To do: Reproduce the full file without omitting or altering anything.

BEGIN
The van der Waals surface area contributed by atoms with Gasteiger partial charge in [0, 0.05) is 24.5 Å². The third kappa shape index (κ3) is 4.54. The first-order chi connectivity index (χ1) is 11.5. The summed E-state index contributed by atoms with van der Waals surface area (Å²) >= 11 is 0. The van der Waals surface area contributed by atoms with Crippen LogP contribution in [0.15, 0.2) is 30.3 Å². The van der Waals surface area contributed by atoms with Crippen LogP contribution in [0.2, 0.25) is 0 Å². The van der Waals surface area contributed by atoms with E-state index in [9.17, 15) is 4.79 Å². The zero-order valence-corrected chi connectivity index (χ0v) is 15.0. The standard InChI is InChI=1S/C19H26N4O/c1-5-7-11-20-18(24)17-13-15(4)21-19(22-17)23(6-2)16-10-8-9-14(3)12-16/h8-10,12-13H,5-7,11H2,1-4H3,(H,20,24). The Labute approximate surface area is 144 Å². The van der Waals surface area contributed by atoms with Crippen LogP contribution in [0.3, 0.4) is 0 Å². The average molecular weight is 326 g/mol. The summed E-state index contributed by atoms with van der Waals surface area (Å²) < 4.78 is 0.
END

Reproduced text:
The van der Waals surface area contributed by atoms with Gasteiger partial charge in [0, 0.05) is 24.5 Å². The third kappa shape index (κ3) is 4.54. The first-order chi connectivity index (χ1) is 11.5. The summed E-state index contributed by atoms with van der Waals surface area (Å²) >= 11 is 0. The van der Waals surface area contributed by atoms with Crippen LogP contribution in [0.15, 0.2) is 30.3 Å². The van der Waals surface area contributed by atoms with Crippen LogP contribution in [0.2, 0.25) is 0 Å². The van der Waals surface area contributed by atoms with E-state index in [9.17, 15) is 4.79 Å². The zero-order valence-corrected chi connectivity index (χ0v) is 15.0. The standard InChI is InChI=1S/C19H26N4O/c1-5-7-11-20-18(24)17-13-15(4)21-19(22-17)23(6-2)16-10-8-9-14(3)12-16/h8-10,12-13H,5-7,11H2,1-4H3,(H,20,24). The Labute approximate surface area is 144 Å². The van der Waals surface area contributed by atoms with Crippen LogP contribution in [0.3, 0.4) is 0 Å². The average molecular weight is 326 g/mol. The summed E-state index contributed by atoms with van der Waals surface area (Å²) < 4.78 is 0.